Q. I am thinking about asking my girlfriend to move in with me. Should I be considering a Cohabitation Agreement and what would it say?

A lawyer's job is to give conservative advice that protects clients from both seen and unseen potential legal consequences relative to the circumstances that are unique to these client's lives. Family law attorneys are reminded every day that most nonlawyers never consider that their new (or old) relationship might one day breakup or dissolve and if so what the fallout might be in terms of property, debts, or even support obligations. People are particularly vulnerable for setting themselves up for future legal difficulties in the early stages of relationship. This is the time when they are least likely to seek family law legal advice but when they need it most.

I commonly encounter several sets of circumstances that justify executing cohabitation agreements, and which affect how they are written and what provisions to include:

Protecting Assets and Income of One Person

Where one partner brings into the relationship assets, debts, or an income stream which is proportionately greater than that of the other partner, the partner in the financially superior position may reasonably be concerned about protecting what they have. I call these "limiting agreements" because their aim is primarily to ensure that the other partner acquires no interest (or only specified interests) in property which is already owned or that is acquired during the relationship - typically through the use of joint bank accounts, joint borrowing, inheritances, or by just plain inadvertence.

Often one partner in these situations has a near zero net worth. The economic reality in our culture is that this is usually the woman, who may also be a custodial parent of a minor child and under economic pressure. The fact is that our culture values the contributions of partners quite differently depending upon whether that contribution is in the form of money, property, or services. People joke about being called 'domestic engineers' and we may talk about women not being employed 'outside the home.' Families are not merely emotional and social units, they are also economic units. Coupling enables people to specialize between themselves so that one person can devote a greater percentage of attention to the job marketplace, for instance, while the other can invest their energies in establishing and maintaining a stable and supportive home environment.

We act as though money is the more valuable contribution to relationship when this may not at all be true. Any sociologist will tell you that if we were to count the hours that most women spend taking care of the home (and especially children), which frees the man up to work for money, and then value this time at a reasonable rate, the economic worth of the non cash contributions by domestic engineers often exceeds the value of the wages earned outside the home by the working partner in most low to middle-high income partnerships (illustrated if you consider what it would cost some outside worker to perform these tasks).

Whether the monetarily disadvantaged partner is a man or a woman, this person's interest lies in avoiding limiting agreements or in having them crafted so that some level of financial protection exists. There are compromise solutions that can be achieved which afford these persons protections they would not otherwise have, which is good reason for obtaining guidance from a qualified attorney.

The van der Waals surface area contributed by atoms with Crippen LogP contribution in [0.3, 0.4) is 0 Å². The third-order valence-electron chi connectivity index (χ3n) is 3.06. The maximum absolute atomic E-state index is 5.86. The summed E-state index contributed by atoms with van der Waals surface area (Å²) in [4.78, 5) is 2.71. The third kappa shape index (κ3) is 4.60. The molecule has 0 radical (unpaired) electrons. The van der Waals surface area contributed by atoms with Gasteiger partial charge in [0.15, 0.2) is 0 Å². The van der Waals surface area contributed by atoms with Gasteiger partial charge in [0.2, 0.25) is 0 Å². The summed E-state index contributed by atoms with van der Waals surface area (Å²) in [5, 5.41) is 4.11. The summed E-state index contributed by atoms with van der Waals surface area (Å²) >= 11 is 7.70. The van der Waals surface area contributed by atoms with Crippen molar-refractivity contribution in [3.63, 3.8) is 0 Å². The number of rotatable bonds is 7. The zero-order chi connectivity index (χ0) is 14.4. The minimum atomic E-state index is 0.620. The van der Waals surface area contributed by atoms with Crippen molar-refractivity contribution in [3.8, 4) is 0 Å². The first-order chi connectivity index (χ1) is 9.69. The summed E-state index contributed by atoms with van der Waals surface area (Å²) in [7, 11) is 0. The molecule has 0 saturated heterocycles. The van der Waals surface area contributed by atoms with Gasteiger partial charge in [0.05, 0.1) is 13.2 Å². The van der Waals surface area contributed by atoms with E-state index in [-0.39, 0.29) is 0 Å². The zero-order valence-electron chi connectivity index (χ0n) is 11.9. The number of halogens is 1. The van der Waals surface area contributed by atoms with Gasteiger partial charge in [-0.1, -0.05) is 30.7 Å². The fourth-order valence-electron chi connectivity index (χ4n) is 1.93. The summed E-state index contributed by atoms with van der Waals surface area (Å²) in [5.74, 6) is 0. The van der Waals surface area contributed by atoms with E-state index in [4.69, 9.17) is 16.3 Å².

If partner A earns $50,000/year and partner B works part-time outside the home or not at all, such that his efforts at home help to free up partner A's time so she can devote her attention to competing successfully within the job marketplace, the partners' respective contributions in terms of hours may be the same. If it is similar on a fairness scale, then is it really appropriate that partner A should be solely entitled to a $10,000 savings account she accumulated during the cohabitation when partner B worked only in the home and so did not have access to the dollar wages that could be tucked away?

You don't need to agree with this philosophical analysis, although it is the modern view, but perhaps these examples make it clear that cohabitation agreements include moral, ethical, and fairness considerations which deserve attention. These can be negotiated and compromised in an even handed manner that is respectful of and sensitive to the dignity and relative contribution of both cohabitants. Truly, if two partners enter a relationship where the underlying assumption is that only the partner who works for wages is bringing value into it, this is not an auspicious beginning.

Protecting Assets and Income of Both Parties

Many people who utilize cohabitation agreements have previously been married and divorced, and have ongoing responsibilities for children or aging parents. They cannot afford the economic consequences of another break up and they want the companionship and benefits of a committed relationship.

In many cases the partners may have substantially equal assets and liabilities, or their relative net worths may not be too disproportionate. Two-earner households are more common today than ever before.

In California persons who cohabit who are not married or who are not domestic partners have no rights or obligations between themselves under the Family Code, assuming they have no children together. Their rights or obligations, if any, are determined solely by contract - and if there is no written contract it becomes very difficult to determine what people intended at the time they acquired what they acquired or did what they did. All kinds of claims can be made about verbal promises, and verbal agreements are enforceable when a Judge believes they exist.